Monday, June 20, 2016

Solano EDC breakfast highlights link between public safety and economic vitality

Solano EDC breakfast highlights link between public safety and economic vitality

By Dom Pruett, DPruett@TheReporter.Com, @dompruett on Twitter

Posted: 06/17/16, 5:52 PM PDT | Updated: 2 days ago

Local Law Enforcement Officers, Government Elected Officials, and various other community stakeholders joined representatives from the Solano Economic Development Corporation (EDC) Friday morning over breakfast at the Hilton Garden Inn in Fairfield to discuss the correlation between public safety and economic vitality.

“Solano County is known as a large village, and we need to work together,” Solano EDC President Sandy Person explained. “We can always do better; this needs to be our top priority.”

Police Foundation President Jim Bueermann gave the opening presentation in which he addressed ways to improve current policing amidst a growing state of distrust and animosity among some citizens toward law enforcement officers.

Buerrmann discussed the sweeping proposal that would require all officers to wear a body camera while on duty, as well as virtual reality training — installed to let officers gain a different perspective on police interaction.

“I’m an old white guy, so I don’t know what it’s like to be a 20-year-old African American,” Bueerrman said, which returned some sporadic laughter from the audience. “Police others the way you would want to be policed.”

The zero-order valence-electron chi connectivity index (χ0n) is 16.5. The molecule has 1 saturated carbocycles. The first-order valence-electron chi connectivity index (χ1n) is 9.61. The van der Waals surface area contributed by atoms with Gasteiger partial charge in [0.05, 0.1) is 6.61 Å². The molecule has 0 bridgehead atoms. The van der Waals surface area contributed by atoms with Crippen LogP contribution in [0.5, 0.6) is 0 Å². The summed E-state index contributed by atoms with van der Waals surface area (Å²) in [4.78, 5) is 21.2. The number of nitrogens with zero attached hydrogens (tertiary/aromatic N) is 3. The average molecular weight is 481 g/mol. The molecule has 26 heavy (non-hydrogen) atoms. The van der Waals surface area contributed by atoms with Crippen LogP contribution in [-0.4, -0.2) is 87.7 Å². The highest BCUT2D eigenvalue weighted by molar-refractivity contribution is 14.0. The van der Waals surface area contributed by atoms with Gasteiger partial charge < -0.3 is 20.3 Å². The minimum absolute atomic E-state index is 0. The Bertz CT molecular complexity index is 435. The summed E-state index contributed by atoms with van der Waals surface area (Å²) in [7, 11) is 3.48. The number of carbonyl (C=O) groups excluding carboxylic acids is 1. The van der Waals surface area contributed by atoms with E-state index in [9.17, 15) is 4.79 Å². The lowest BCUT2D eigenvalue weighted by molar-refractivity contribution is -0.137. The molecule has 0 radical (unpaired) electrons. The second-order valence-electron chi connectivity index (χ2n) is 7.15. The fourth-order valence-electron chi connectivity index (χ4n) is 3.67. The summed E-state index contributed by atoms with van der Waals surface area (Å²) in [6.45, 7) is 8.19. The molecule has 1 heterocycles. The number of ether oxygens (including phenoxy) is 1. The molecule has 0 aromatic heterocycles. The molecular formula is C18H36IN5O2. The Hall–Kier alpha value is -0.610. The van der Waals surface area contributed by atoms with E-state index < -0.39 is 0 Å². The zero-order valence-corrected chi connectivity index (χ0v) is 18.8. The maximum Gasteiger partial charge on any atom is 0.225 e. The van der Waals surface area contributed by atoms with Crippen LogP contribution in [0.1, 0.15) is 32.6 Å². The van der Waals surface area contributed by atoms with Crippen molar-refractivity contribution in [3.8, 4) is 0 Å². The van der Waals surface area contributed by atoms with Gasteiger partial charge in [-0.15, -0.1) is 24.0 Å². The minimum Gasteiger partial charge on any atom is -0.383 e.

Though Bueerrmann later admitted he didn’t believe his message resonated with many of the officers there in person, he was clear and uncompromising in conveying his belief that departments across the country need a change in culture.

“We’re not going to advance policing in this country if we continue the way we have,” he said.

To Bueerrmann, a change in culture will only come from officers acquiring a better understanding of how to police minorities and the mentally ill.

“Whether you like to admit it or not, you are social workers,” he told the law enforcement officers.

Lastly, Bueerrmann mentioned the connection between education and crime. “How many educated and successful people do you know who have been arrested?”

His three major points: prevention, intervention and suppression revealed that only through social change will communities become strengthened, and in turn, alter the current perception of police.

Vacaville Police Chief John Carli, who was in attendance, agreed with Buerrmann’s message.

“Policing in the community is not about arresting people,” he said. “Education is the driving force. It makes kids more successful.”

Carli explained, “It’s planting the seed for the tree you may never sit under.”

California Director of the Council for a Strong America Barrie Becker followed Bueerrmann and expanded on the significance of education’s role in reducing crime.

“Education leads to less crime,” Becker said while presenting slides with statistics to back her claims. Becker added that when law enforcement officers, business leaders, and retired senior military personnel are among some of the many who have already joined her in fighting crime through investment in children.

Becker discussed in particular the obstacles children from low-income and dysfunctional families face, and added that a quick survey on any prison’s inmate population would reveal that the vast majority read at an elementary school level. In theory, the more children flourish in school, the less likely they will end up behind bars.

“It’s a huge indicator,” Buerrmann remarked about education following the event.

However, it takes everyone to make it possible.

“Police and schools can’t do it on their own,” he said.